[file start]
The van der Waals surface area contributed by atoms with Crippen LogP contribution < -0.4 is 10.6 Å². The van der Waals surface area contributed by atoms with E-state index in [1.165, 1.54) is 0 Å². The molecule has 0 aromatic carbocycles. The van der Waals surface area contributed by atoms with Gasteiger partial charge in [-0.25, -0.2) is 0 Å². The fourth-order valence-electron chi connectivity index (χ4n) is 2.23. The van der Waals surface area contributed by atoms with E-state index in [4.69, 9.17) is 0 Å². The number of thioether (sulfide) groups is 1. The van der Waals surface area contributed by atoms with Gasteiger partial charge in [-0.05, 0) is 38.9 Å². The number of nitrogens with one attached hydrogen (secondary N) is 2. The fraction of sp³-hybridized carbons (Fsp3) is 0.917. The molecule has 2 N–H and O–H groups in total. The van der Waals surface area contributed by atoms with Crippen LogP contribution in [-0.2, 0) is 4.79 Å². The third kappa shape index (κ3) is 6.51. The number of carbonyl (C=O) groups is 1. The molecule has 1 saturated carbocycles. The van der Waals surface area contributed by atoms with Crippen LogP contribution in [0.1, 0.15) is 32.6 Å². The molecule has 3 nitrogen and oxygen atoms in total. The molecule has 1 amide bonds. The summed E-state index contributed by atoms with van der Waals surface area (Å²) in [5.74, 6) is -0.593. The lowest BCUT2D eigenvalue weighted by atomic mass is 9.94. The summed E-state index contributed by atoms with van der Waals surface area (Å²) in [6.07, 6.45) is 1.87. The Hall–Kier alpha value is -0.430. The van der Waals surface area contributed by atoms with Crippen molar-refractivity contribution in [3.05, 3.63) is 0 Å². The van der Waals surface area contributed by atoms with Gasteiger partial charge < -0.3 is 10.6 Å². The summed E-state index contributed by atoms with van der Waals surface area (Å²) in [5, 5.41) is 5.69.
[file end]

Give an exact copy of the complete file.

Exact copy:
The van der Waals surface area contributed by atoms with Crippen LogP contribution < -0.4 is 10.6 Å². The van der Waals surface area contributed by atoms with E-state index in [1.165, 1.54) is 0 Å². The molecule has 0 aromatic carbocycles. The van der Waals surface area contributed by atoms with Gasteiger partial charge in [-0.25, -0.2) is 0 Å². The fourth-order valence-electron chi connectivity index (χ4n) is 2.23. The van der Waals surface area contributed by atoms with E-state index in [4.69, 9.17) is 0 Å². The number of thioether (sulfide) groups is 1. The van der Waals surface area contributed by atoms with Gasteiger partial charge in [-0.05, 0) is 38.9 Å². The number of nitrogens with one attached hydrogen (secondary N) is 2. The fraction of sp³-hybridized carbons (Fsp3) is 0.917. The molecule has 2 N–H and O–H groups in total. The van der Waals surface area contributed by atoms with Crippen LogP contribution in [-0.2, 0) is 4.79 Å². The third kappa shape index (κ3) is 6.51. The number of carbonyl (C=O) groups is 1. The molecule has 1 saturated carbocycles. The van der Waals surface area contributed by atoms with Crippen LogP contribution in [0.1, 0.15) is 32.6 Å². The molecule has 3 nitrogen and oxygen atoms in total. The molecule has 1 amide bonds. The summed E-state index contributed by atoms with van der Waals surface area (Å²) in [5.74, 6) is -0.593. The lowest BCUT2D eigenvalue weighted by atomic mass is 9.94. The summed E-state index contributed by atoms with van der Waals surface area (Å²) in [6.07, 6.45) is 1.87. The Hall–Kier alpha value is -0.430. The van der Waals surface area contributed by atoms with Crippen molar-refractivity contribution in [3.05, 3.63) is 0 Å². The van der Waals surface area contributed by atoms with Gasteiger partial charge < -0.3 is 10.6 Å². The summed E-state index contributed by atoms with van der Waals surface area (Å²) in [5, 5.41) is 5.69.